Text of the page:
As you read this, Cesar and I are probably in the jungle in Guatemala and will be out of contact for a few days. I wrote this a few days ago to feature the guys on the recent Guatemala Rodeo team. But as you read this, consider the different skills and personalities that we need for our teams and pray that more guys like these step up to the challenge. In April we need two more teams. More on that later.
Sam Anderson: the Anchor
Every team needs an anchor. At least one guy needs to step up to be the primary recruiter for that project. For this team it was Sam. A few weeks ago I shared with you about Sam's contribution in the rodeo the night that we didn't have a horse for Lew Sterrett to break. Let me add to Sam's story. When Lew and Clint weren't with us for the last two days of the week of activities, Sam stepped up to be our horse whisperer. One day he did it with a group of horse trainers in Jutiapa, and another day he did it with a cattlemen's association in Jalpatagua.
One of the genius moves that Sam made was when, in Jalpatagua, they had brought four horses to be trained, but there was no adequate round pen at the location to use to work a horse. Praying for guidance, Sam remembered a talk Lew had done with our team about how God works with us in four arenas that perfectly match up to the four arenas a horse trainer uses as he develops his horses. That day, Sam noticed that all four of the horses perfectly illustrated the arenas that God works us through. So he presented each horse and made comments. Cesar added salsa to the message and led folks in a prayer to turn their lives over to Jesus. Over 60 gave us the tear-off portions of the testimonies to indicate their decision to follow Christ.
Dr. Marty Langhofer: Vet on a Mission
Marty is one of the most talented and brilliant guys I have ever met. He can sing, play the harmonica, rope anything in sight, and tell stories right and left! Besides being a world renowned expert on anything related to the mouth of an animal, he is passionate about using his veterinary talents to reach people for Christ. Marty has been involved in mission projects with the Christian Veterinary Missions group and has been to Romania over 20 times. Because he is really a cowboy at heart, he jumped at the opportunity to come on this trip. We think that God is about to do something special in using his vet skills and his veterinarian network to reach cowboys and ranchers in Central America. If you are a vet, we could sure use you on future trips. And some will be focused on veterinarian projects. Stay tuned!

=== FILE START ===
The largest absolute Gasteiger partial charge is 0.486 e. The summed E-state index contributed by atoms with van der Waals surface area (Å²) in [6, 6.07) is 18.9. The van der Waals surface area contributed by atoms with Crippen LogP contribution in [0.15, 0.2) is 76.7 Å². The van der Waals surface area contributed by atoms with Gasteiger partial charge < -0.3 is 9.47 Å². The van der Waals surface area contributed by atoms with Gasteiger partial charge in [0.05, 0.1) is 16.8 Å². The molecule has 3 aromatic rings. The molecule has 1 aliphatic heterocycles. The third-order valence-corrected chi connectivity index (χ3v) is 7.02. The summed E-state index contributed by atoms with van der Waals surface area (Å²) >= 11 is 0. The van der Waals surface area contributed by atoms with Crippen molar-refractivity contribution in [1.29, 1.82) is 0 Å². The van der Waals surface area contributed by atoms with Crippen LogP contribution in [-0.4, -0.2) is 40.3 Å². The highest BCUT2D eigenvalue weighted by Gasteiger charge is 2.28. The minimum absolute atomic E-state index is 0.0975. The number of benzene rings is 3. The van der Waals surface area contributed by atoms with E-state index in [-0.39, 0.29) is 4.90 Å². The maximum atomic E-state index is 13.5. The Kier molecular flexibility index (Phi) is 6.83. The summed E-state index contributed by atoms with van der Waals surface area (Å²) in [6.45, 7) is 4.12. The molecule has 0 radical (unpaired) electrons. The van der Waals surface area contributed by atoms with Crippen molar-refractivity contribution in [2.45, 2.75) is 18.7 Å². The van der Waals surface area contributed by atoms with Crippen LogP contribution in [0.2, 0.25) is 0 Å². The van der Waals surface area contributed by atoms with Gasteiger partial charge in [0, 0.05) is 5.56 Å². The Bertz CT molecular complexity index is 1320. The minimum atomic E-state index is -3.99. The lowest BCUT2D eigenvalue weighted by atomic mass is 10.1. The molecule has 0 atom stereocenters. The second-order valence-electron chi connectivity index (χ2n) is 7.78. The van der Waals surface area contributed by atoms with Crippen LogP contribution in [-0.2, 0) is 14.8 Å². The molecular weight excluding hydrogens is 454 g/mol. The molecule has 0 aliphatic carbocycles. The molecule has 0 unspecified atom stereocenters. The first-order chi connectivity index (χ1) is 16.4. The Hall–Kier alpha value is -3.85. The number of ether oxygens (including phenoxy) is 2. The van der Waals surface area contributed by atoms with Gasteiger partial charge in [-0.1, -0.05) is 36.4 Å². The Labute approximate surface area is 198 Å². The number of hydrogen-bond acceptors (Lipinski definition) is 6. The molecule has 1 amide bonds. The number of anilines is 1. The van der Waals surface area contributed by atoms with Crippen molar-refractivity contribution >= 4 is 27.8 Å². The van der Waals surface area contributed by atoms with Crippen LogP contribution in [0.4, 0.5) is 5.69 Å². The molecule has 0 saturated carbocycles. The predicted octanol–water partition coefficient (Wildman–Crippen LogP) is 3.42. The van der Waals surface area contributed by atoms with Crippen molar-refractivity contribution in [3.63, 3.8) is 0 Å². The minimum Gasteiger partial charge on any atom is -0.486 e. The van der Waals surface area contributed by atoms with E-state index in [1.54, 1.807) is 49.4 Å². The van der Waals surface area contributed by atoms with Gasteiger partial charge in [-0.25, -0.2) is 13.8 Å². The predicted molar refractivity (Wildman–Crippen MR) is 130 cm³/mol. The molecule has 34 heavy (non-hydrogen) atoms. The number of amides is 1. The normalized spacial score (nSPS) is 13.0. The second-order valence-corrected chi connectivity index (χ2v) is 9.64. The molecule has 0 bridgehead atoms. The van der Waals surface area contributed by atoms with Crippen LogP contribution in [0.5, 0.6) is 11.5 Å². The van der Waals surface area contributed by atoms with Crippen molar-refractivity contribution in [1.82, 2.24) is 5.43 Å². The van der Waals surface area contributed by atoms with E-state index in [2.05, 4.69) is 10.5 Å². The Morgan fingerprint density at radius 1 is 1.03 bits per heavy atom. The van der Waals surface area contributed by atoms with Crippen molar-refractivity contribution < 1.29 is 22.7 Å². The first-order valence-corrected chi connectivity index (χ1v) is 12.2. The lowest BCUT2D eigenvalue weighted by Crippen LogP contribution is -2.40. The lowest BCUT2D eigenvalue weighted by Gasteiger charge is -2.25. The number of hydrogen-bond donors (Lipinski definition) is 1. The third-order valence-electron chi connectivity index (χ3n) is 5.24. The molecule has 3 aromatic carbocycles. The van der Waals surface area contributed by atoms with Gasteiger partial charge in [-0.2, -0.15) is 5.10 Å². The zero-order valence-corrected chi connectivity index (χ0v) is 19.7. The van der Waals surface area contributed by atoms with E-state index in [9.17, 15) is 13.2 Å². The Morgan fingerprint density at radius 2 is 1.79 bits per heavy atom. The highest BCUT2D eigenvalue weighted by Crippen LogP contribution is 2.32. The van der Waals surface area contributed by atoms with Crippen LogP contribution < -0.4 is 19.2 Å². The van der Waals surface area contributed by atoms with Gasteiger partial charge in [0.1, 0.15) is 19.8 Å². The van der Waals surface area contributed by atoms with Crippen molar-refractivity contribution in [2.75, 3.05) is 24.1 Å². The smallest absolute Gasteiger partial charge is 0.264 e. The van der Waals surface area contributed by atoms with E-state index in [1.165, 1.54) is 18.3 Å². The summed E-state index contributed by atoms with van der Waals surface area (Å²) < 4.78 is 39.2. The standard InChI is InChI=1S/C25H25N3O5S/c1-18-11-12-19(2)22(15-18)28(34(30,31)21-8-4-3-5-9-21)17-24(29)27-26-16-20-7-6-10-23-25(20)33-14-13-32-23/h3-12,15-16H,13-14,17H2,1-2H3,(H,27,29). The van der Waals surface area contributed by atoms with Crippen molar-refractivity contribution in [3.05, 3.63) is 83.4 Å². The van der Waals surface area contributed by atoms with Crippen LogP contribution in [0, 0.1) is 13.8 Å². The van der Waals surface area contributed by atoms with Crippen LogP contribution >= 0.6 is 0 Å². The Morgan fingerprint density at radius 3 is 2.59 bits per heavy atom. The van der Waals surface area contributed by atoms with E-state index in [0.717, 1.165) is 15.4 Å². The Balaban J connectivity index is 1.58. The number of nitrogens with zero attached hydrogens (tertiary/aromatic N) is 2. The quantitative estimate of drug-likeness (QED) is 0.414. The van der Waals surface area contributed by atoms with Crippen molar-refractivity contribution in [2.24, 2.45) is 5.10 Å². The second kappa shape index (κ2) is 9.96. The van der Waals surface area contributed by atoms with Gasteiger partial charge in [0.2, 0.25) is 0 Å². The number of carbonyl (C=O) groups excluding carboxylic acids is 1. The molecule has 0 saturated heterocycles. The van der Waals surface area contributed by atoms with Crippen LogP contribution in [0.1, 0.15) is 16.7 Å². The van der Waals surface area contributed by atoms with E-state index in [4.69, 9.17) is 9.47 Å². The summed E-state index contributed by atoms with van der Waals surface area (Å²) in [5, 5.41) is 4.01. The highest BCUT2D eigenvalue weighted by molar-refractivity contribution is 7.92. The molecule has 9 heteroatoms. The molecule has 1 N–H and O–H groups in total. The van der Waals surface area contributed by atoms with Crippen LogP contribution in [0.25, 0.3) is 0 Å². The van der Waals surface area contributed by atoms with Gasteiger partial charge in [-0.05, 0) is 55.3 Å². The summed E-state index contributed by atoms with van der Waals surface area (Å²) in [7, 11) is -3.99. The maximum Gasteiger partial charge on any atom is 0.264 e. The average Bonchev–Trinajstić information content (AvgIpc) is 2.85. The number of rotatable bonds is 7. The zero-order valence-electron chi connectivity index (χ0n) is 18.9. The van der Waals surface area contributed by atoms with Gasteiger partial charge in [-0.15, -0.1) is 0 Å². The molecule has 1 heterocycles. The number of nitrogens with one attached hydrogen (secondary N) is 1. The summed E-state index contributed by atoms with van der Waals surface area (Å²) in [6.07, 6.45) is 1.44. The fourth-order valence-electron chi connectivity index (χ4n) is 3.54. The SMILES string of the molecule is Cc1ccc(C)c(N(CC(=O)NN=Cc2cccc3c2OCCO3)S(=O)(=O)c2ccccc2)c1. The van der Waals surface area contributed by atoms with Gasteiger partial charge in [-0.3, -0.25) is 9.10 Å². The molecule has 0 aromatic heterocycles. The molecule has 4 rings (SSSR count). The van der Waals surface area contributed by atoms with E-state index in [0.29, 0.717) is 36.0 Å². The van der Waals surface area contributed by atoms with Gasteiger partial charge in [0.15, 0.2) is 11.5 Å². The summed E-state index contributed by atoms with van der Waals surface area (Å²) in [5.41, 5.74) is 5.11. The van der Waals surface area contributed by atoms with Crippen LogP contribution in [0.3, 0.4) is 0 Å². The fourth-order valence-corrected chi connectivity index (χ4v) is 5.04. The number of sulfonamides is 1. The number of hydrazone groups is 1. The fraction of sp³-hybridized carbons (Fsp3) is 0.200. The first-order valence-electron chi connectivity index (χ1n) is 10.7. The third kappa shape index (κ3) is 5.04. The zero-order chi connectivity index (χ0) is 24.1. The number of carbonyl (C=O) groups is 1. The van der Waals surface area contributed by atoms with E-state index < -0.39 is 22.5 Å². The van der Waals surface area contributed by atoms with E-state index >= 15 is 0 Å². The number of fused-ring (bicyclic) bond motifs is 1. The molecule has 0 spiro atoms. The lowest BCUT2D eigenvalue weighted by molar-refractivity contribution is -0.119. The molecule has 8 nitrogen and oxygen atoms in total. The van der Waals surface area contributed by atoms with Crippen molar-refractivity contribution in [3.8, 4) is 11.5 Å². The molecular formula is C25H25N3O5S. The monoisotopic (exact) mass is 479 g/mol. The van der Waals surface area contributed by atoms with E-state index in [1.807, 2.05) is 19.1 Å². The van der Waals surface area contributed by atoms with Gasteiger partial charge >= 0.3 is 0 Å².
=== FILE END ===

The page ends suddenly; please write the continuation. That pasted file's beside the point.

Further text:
Michael Macias: the Servant/Personal Evangelist
On every team, we need people who are quick to share their testimony or make a friend. Michael did that really well this trip. As an added bonus, he helped me and the group by covering part of the responsibility in translating for the group. In addition, Michael is such a positive guy to have around, and at several points he encouraged me by his words and acts of service. One of the crazy connections of this team is the fact that one of Michael's daughters is married to Marty's brother's son. And Michael and Marty didn't know about each other until shortly before this trip!
Denny Ledgerwood: the Validator
One of the team factors that always helps is having someone personify the results of a church or ministry that focuses on cowboys or ranchers. Denny's personal story of getting involved at Open Range Fellowship spoke to the regular guys and gals who respond to God through Cowboy Churches and what we would call Christian Rancher groups. In addition, his story about helping out as a volunteer with an equine therapy program, called Horse Power, served as a validation for several of the people we met in Guatemala who want to start an equine therapy program for special needs children. One of the days that people asked me about those people who do equine therapy, I called Denny over, and he happened to be wearing the Horse Power t-shirt! Believe it or not, your story is validation to someone like you that following Jesus is worth our full devotion.
Clint Bailey: the Bull Rider